He is not. He and Pat McGuire share a marriage that is not unlike the way he coaches. They do not crowd one another. In the 26 years he has been married, he has never used a house key. When he comes home, Pat must let him in. When it is late, which it often is, she is inclined to say, "Where have you been?" He replies, "Pat, were there any calls for me, Pat?" When Marquette is on the road, McGuire never sits in the game bus waiting for it to leave. He waits in a bar for the manager to come in and tell him everyone is aboard. Then, if someone was late, he doesn't know. "A lot of coaching is what you choose not to do, not to see," McGuire says. "That is hypocritical, of course, but it is also true."
This, however, is not to suggest that Pat McGuire puts up with him completely. Like her husband, she is not crazy about all kinds of surprises. This leads to the Al McGuire First Rule of Marriage: when you have something unsettling to tell your wife, advise her thereof just before you go into the bathroom. Thus, when Al decides to take off for Greece or the Yukon or any place where "I can get away from credit cards and free tickets," he announces the trip to Pat as he walks down the hall. "Yes?" she answers. "I'm going to Greece tomorrow for two weeks," he calls out. "What?" she says, afraid she has heard him correctly again. She has. Then he repeats the message and closes the bathroom door. This has worked, more or less, for 26 years. Is it at all surprising that his unorthodoxy has succeeded so well at Marquette for a mere 12?
Now that you are more than somewhat confused, let us go back to his beginning. Al McGuire is influenced by his family and his heritage. He was born on Sept. 7, 1928 in the Bronx but grew up in the Rockaway Beach section of Queens, where his family ran a workingman's bar. It was a club, a phone, a bank; they cashed paychecks. There were 56 saloons in seven blocks, meaning a) the McGuires had a lot of competition, but b) they were in the right business for that particular constituency. Al was named for Al Smith, then running as the first major Catholic presidential candidate. Al Smith was the quintessential New Yorker. He was fervently opposed to Prohibition, he wore a derby hat and said such strange words as "raddio," for what brought us Amos 'n' Andy. The namesake McGuire, removed from New York for two decades now, first in North Carolina, then in Milwaukee, still honors the other Al by talking Noo Yawkese. The rs in the middle of many words evaporate. Thus, the fowuds play in the conner, from whence they participate in pattuns. And there is the occasional awreddy and youse and den (for then), and the missing prepositions so reminiscent of that disappearing subway culture: down Miami; graduated high school.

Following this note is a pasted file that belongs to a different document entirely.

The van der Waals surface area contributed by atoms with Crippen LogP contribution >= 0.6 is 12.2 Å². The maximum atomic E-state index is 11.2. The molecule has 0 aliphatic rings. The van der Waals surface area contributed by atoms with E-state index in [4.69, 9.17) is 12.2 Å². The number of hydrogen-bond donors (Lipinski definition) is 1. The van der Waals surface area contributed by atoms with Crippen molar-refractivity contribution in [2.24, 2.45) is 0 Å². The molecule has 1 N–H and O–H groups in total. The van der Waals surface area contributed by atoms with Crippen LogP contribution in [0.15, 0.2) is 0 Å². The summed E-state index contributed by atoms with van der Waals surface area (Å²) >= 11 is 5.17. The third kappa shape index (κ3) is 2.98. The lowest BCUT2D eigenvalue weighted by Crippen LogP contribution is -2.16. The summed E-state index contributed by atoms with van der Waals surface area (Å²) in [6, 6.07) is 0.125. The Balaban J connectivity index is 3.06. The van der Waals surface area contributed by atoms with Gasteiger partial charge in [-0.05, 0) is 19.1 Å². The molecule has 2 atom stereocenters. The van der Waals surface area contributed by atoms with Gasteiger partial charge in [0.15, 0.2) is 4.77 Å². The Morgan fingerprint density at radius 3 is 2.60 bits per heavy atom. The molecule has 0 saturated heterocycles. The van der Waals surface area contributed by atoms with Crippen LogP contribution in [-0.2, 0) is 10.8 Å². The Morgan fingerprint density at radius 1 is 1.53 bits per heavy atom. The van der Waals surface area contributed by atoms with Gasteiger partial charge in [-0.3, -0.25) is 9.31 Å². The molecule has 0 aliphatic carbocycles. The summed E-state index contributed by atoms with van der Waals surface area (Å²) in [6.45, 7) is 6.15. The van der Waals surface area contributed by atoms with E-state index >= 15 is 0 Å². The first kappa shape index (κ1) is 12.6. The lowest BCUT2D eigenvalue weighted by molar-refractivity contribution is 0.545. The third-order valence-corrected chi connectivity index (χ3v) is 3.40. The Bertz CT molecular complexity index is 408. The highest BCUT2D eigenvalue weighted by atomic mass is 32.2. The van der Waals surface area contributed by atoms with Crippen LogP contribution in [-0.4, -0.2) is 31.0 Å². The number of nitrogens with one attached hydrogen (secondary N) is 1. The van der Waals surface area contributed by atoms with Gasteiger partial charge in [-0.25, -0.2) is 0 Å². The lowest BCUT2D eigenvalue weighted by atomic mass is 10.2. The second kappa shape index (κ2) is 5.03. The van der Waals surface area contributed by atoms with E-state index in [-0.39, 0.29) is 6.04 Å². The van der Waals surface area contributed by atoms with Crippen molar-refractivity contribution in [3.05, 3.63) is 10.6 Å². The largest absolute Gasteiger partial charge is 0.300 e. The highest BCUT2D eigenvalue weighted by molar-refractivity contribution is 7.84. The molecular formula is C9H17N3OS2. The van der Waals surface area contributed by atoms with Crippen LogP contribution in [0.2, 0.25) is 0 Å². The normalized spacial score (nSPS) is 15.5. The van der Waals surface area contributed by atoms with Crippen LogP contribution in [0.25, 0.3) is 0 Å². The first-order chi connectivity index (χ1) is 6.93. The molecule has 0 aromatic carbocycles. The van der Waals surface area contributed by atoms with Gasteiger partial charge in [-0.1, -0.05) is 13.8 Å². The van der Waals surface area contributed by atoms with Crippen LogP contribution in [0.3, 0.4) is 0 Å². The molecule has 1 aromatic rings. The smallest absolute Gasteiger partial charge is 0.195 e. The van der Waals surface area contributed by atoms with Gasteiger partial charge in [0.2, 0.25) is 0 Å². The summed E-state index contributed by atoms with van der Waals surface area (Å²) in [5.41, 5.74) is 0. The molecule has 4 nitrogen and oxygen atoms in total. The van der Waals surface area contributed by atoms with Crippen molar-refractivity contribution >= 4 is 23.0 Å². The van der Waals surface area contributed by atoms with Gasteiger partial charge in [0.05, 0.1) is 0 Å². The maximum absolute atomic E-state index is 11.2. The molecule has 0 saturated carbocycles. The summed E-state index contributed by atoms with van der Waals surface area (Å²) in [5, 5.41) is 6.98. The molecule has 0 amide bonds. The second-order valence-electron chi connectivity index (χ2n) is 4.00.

McGuire also claims to have enriched the language. It was his interest in the stock market, he says, that brought the term "blue chip" into sports ("But I wasn't famous enough at the time to get credit for it"). Likewise, "uptick," for when a stock/team advances. Gambling, a familiar pursuit of his father's, an illness for his legendary older brother John, provided "the minus pool" (for losers), "a push" (a standoff) and "numbers," the word McGuire invariably uses for dollars. "What are the numbers?" is a common McGuire expression. Then, from the old sod, there are the adages: "Never undress until you die" (Always save something, or, "Squirrel some nuts away"). "Congratulate the temporary" (Live for the moment, or, "Go barefoot in the wet grass"). He has recently developed an interest in antiques, which he hunts down on his motorcycle forays, and promises us new terms from antiquing soon.
But it is his imagery, original and borrowed, that is the most vivid McGuire. Seashells and balloons: happiness, victory. Yellow ribbons and medals: success in recruiting. Memos and pipes: academia. Hot bread and gay waiters: guaranteed, a top restaurant. A straw hat in a blizzard: what some people, like the NCAA, will provide you with. Even a whale comes up for a blow sometimes: advice to players who can't get their minds off women. Hot lunch for orphans: a giveaway, some sort of PR venture. French pastry: anything showy or extraneous, such as small talk or white players. Keepers: good-looking broads (you don't throw them back). Closers: people who get by the French pastry and complete a deal, e.g., yours truly, Al McGuire. Guys who charge up the hill into a machine gun: most X-and-O coaches; see also "Brooks Brothers types" and "First Communion guys." Welcome to my world: come uptown with me.
Moreover, McGuire has begun more and more to turn nouns into verbs. Thus, to "rumor it out" is what a smart executive does when he keeps his ear to the ground. And: "Guys like Chones and Meminger magnet kids for us." Or: "You've got to break up cliques or you'll find players husband-and-wifing it out on the court." Or: "If you haven't broken your nose in basketball, you haven't really played. You've just tokened it."